|Trib Photo/Sue Tone|
Prescott Valley Director of Public Works Norm Davis, center, awarded $500 scholarships from the American Public Works Association, Northern Arizona Chapter, to NAU/Yavapai students Elisa Whalen, left, and Anne Jack on Aug. 7.
Twelve students applied for a $1,000 scholarship through American Public Works Association, Northern Arizona Chapter, and two local students each received a certificate and a $500 check on Aug. 7 from Norm Davis, APWA Chapter chair and Town of Prescott Valley director of public works.
The scholarships went to Anne Jack and Elisa Whalen, both sophomores at Northern Arizona University/Yavapai campus.
Davis spoke to the two students and their classmates in a Community Development and Sustainability class about his career in public works and suggested they find a good mentor who enjoys his or her work.
Both Jack and Whalen are full-time students.
Whalen works part-time at the Humane Society, and said her scholarship money will go to pay tuition. She is looking to graduate early, in 2.5 years, with a bachelor's degree in Community Development and Sustainability and with a certificate through the Applied Human Behavior program.
"I hope to go into some sector of urban planning with emphasis in historic preservation," Whalen said, adding that pathways and trailways are another avenue she'd like to pursue.
"Let's take the old and preserve what we have - that's the sustainability part - or rebuild in a greener way," she said.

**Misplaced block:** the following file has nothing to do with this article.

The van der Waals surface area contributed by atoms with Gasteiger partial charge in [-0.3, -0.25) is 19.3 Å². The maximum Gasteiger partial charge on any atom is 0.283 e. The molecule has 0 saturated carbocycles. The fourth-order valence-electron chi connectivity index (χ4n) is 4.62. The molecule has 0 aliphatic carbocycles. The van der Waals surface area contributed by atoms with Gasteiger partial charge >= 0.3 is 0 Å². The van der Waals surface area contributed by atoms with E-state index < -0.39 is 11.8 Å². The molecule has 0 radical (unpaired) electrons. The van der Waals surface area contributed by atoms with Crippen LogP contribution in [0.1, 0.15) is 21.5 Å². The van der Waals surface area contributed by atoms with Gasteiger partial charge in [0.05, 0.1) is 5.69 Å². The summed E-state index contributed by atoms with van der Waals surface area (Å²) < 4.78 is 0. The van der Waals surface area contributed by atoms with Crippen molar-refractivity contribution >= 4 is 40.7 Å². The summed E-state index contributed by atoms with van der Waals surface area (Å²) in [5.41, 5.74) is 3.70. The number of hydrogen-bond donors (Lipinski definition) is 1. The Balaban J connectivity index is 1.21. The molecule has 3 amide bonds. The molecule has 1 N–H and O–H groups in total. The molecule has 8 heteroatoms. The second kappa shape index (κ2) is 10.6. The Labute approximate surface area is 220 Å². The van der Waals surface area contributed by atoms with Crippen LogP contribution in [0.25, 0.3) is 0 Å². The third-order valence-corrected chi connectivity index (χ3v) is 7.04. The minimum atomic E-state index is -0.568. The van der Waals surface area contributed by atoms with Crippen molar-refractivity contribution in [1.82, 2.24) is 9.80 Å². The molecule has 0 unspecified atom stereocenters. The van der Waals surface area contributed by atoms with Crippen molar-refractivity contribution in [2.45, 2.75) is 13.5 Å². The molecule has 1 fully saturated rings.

Whalen has lived in Prescott for nearly four years, has a 6-year-old son, and appreciates her parents who also reside in Prescott.
Jack is looking at earning a double major in Community Development and Sustainability and Applied Human Behavior, after which she will pursue a law degree with an emphasis in sustainability or community development. She, too, will use her scholarship money to help pay for tuition and books.
"Three years is a long time, and every little bit helps," she said.
Jack graduated from Prescott High School, is married with two daughters, and has worked fulltime as a paralegal for 11 years. She credits her boss, Alex Vakula, for giving her the flexibility she needs to attend classes while still working her 40 hours per week.
"I'm trying not to take out loans. I'm trying not to go into debt," she said.
NAU/Yavapai Associate Director Nancy Jensen said the NAU/Yavapai campus offers four bachelor degree programs that can be completed in three years.
"Classes are offered in a blended format - offering the best of in-classroom and online learning models, with tuition rates that are the lowest in the state: $5,345 for the 2014-2015 academic year," Jensen said.